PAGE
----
Photo Credit: Photo courtesy Green Valley Stables
Use: Developed for cockfighting, the Aseel chicken breed is now known for its gaminess. Although the chickens are slow to develop, they produce a meaty carcass and lay a few brown eggs per week. Photo courtesy Green Valley Stables
History: The Aseel is an ancient chicken breed from India and Pakistan. Mentioned in the Codes of Manu, an ancient Indian document penned around 1000 B.C., the breed was originally kept for cockfighting. It was exported to England as early as 1846, and the first North American Aseels came from Lucknow, India, to be shown at the 1897 Indiana State Fair. The Aseel chicken breed entered the American Poultry Association’s Standard of Perfection in 1981.
Conformation: Aseels are slow-growing, powerfully built chickens with regal, upright bearings. Color varieties recognized by the APA are Black-breasted Red, Dark, Spangled, White and Wheaton. Aseel roosters weigh 5½ pounds and hens weigh 4 pounds. The breed has short, hard, glossy feathers covering a solid, compact body; pearly white eyes; a broad skull with protruding eyebrows and cheekbones; a short, curved beak; a small pea comb with red earlobes; and a naked dewlap instead of a wattle.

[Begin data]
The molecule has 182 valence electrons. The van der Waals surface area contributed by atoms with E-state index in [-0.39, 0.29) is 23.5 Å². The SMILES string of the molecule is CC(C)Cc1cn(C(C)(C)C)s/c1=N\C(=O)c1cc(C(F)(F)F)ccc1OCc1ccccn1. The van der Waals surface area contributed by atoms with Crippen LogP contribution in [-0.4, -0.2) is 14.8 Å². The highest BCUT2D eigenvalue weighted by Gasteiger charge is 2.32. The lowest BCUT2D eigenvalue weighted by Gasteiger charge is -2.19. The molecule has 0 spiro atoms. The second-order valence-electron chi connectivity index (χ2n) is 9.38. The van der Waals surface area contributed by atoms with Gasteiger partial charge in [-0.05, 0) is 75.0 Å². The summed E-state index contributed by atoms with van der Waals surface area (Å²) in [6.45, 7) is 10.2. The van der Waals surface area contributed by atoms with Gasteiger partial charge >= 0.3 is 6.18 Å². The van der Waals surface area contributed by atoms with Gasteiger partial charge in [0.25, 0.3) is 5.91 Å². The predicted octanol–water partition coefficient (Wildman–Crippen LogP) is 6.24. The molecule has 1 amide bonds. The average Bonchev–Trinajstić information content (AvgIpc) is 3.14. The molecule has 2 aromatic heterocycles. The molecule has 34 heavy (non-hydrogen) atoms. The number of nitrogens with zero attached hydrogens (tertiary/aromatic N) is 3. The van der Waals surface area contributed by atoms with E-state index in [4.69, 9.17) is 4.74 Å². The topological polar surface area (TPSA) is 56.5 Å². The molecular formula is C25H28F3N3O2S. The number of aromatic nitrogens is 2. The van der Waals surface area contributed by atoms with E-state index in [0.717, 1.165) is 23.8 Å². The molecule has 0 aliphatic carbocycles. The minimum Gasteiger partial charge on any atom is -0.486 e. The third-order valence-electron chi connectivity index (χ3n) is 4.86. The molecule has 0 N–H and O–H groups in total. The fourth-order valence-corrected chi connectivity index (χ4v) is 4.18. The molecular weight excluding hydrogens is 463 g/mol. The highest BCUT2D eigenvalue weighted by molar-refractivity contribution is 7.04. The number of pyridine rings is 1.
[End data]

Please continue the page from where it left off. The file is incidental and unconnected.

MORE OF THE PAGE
Special Considerations/Notes: Aseel chickens are tame and friendly toward humans but fiercely aggressive toward one another, especially when kept in close confinement. Aseel roosters cannot be penned together or with roosters of other breeds, and hens sometimes fight among themselves. Although Aseels lay very few eggs, they are supremely broody and have wonderful maternal characteristics—they have even been known to fend off snakes that threaten their chicks. Aseels make excellent living incubators for hatching non-broody breeds’ eggs. The breed is listed in the Watch category of the American Livestock Breeds Conservancy’s Conservation Priority List.